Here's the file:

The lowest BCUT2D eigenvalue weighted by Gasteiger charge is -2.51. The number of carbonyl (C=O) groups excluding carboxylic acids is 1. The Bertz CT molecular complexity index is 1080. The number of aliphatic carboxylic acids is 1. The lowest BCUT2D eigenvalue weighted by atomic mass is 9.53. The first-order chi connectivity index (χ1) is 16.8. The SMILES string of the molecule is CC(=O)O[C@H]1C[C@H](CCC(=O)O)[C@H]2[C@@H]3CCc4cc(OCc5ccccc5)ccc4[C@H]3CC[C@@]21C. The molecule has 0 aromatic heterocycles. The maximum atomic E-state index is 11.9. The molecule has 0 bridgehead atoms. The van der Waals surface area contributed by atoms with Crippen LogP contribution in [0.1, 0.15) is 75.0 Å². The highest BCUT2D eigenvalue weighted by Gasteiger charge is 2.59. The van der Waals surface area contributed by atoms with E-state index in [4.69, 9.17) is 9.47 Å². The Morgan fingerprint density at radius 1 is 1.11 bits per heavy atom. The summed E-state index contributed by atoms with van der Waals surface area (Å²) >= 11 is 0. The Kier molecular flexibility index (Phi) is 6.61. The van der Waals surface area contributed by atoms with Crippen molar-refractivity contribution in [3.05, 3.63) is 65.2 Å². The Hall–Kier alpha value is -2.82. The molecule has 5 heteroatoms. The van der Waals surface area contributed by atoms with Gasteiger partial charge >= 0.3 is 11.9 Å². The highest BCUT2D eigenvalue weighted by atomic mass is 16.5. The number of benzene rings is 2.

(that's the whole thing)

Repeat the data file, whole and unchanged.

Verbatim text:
The lowest BCUT2D eigenvalue weighted by Gasteiger charge is -2.51. The number of carbonyl (C=O) groups excluding carboxylic acids is 1. The Bertz CT molecular complexity index is 1080. The number of aliphatic carboxylic acids is 1. The lowest BCUT2D eigenvalue weighted by atomic mass is 9.53. The first-order chi connectivity index (χ1) is 16.8. The SMILES string of the molecule is CC(=O)O[C@H]1C[C@H](CCC(=O)O)[C@H]2[C@@H]3CCc4cc(OCc5ccccc5)ccc4[C@H]3CC[C@@]21C. The molecule has 0 aromatic heterocycles. The maximum atomic E-state index is 11.9. The molecule has 0 bridgehead atoms. The van der Waals surface area contributed by atoms with Crippen LogP contribution in [0.1, 0.15) is 75.0 Å². The highest BCUT2D eigenvalue weighted by Gasteiger charge is 2.59. The van der Waals surface area contributed by atoms with E-state index in [4.69, 9.17) is 9.47 Å². The Morgan fingerprint density at radius 1 is 1.11 bits per heavy atom. The summed E-state index contributed by atoms with van der Waals surface area (Å²) >= 11 is 0. The Kier molecular flexibility index (Phi) is 6.61. The van der Waals surface area contributed by atoms with Crippen molar-refractivity contribution in [3.05, 3.63) is 65.2 Å². The Hall–Kier alpha value is -2.82. The molecule has 5 heteroatoms. The van der Waals surface area contributed by atoms with Gasteiger partial charge >= 0.3 is 11.9 Å². The highest BCUT2D eigenvalue weighted by atomic mass is 16.5. The number of benzene rings is 2.